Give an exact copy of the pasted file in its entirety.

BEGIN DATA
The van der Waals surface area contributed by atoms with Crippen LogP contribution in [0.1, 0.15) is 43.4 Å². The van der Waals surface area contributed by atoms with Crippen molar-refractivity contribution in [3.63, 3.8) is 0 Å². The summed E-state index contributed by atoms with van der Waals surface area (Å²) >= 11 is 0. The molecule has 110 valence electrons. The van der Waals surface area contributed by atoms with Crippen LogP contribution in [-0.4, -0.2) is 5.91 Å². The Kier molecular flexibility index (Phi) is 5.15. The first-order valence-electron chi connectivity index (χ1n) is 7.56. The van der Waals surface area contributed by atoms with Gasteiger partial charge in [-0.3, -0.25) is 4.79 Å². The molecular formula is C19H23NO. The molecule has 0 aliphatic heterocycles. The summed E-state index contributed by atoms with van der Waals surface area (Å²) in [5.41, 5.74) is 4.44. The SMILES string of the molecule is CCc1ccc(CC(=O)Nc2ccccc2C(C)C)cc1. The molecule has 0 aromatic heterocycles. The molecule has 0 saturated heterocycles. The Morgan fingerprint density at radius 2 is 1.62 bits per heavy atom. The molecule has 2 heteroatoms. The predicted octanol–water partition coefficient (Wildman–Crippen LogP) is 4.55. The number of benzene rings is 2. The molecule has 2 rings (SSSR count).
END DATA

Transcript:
The van der Waals surface area contributed by atoms with Crippen LogP contribution in [0.1, 0.15) is 43.4 Å². The van der Waals surface area contributed by atoms with Crippen molar-refractivity contribution in [3.63, 3.8) is 0 Å². The summed E-state index contributed by atoms with van der Waals surface area (Å²) >= 11 is 0. The molecule has 110 valence electrons. The van der Waals surface area contributed by atoms with Crippen LogP contribution in [-0.4, -0.2) is 5.91 Å². The Kier molecular flexibility index (Phi) is 5.15. The first-order valence-electron chi connectivity index (χ1n) is 7.56. The van der Waals surface area contributed by atoms with Gasteiger partial charge in [-0.3, -0.25) is 4.79 Å². The molecular formula is C19H23NO. The molecule has 0 aliphatic heterocycles. The summed E-state index contributed by atoms with van der Waals surface area (Å²) in [5.41, 5.74) is 4.44. The SMILES string of the molecule is CCc1ccc(CC(=O)Nc2ccccc2C(C)C)cc1. The molecule has 0 aromatic heterocycles. The molecule has 0 saturated heterocycles. The Morgan fingerprint density at radius 2 is 1.62 bits per heavy atom. The molecule has 2 heteroatoms. The predicted octanol–water partition coefficient (Wildman–Crippen LogP) is 4.55. The number of benzene rings is 2. The molecule has 2 rings (SSSR count).